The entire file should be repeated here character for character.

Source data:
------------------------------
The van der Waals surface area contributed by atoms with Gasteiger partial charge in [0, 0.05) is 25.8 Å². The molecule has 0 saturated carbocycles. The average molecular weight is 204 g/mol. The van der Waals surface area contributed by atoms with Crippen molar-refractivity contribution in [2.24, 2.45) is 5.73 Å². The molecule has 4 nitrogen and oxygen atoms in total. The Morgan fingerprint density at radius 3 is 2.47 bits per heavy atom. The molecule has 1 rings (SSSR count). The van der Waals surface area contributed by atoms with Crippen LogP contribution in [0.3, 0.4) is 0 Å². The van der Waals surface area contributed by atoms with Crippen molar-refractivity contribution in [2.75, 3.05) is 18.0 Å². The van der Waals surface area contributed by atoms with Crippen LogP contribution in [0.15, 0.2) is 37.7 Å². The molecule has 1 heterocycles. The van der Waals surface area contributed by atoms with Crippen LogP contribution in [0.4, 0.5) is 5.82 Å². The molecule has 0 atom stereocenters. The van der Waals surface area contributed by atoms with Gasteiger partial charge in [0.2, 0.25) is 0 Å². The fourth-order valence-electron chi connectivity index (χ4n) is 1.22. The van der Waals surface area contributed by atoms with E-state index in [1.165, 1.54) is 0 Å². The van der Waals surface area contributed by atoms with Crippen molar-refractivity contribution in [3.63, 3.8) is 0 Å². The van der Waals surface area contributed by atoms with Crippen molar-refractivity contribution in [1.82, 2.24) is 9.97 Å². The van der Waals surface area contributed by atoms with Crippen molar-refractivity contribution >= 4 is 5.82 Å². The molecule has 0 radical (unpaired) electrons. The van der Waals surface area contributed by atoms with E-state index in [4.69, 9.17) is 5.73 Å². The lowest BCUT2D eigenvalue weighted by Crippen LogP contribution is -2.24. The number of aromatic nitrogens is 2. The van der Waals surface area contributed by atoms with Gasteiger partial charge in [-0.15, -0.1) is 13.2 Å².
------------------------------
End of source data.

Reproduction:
The van der Waals surface area contributed by atoms with Gasteiger partial charge in [0, 0.05) is 25.8 Å². The molecule has 0 saturated carbocycles. The average molecular weight is 204 g/mol. The van der Waals surface area contributed by atoms with Crippen molar-refractivity contribution in [2.24, 2.45) is 5.73 Å². The molecule has 4 nitrogen and oxygen atoms in total. The Morgan fingerprint density at radius 3 is 2.47 bits per heavy atom. The molecule has 1 rings (SSSR count). The van der Waals surface area contributed by atoms with Crippen LogP contribution in [0.3, 0.4) is 0 Å². The van der Waals surface area contributed by atoms with Crippen molar-refractivity contribution in [2.75, 3.05) is 18.0 Å². The van der Waals surface area contributed by atoms with Crippen LogP contribution in [0.15, 0.2) is 37.7 Å². The molecule has 1 heterocycles. The van der Waals surface area contributed by atoms with Crippen LogP contribution in [0.4, 0.5) is 5.82 Å². The molecule has 0 atom stereocenters. The van der Waals surface area contributed by atoms with Gasteiger partial charge in [0.2, 0.25) is 0 Å². The fourth-order valence-electron chi connectivity index (χ4n) is 1.22. The van der Waals surface area contributed by atoms with E-state index in [1.165, 1.54) is 0 Å². The van der Waals surface area contributed by atoms with Crippen molar-refractivity contribution in [3.63, 3.8) is 0 Å². The van der Waals surface area contributed by atoms with Crippen molar-refractivity contribution in [1.82, 2.24) is 9.97 Å². The van der Waals surface area contributed by atoms with Crippen molar-refractivity contribution >= 4 is 5.82 Å². The molecule has 0 radical (unpaired) electrons. The van der Waals surface area contributed by atoms with E-state index in [4.69, 9.17) is 5.73 Å². The lowest BCUT2D eigenvalue weighted by Crippen LogP contribution is -2.24. The number of aromatic nitrogens is 2. The van der Waals surface area contributed by atoms with Gasteiger partial charge in [-0.15, -0.1) is 13.2 Å².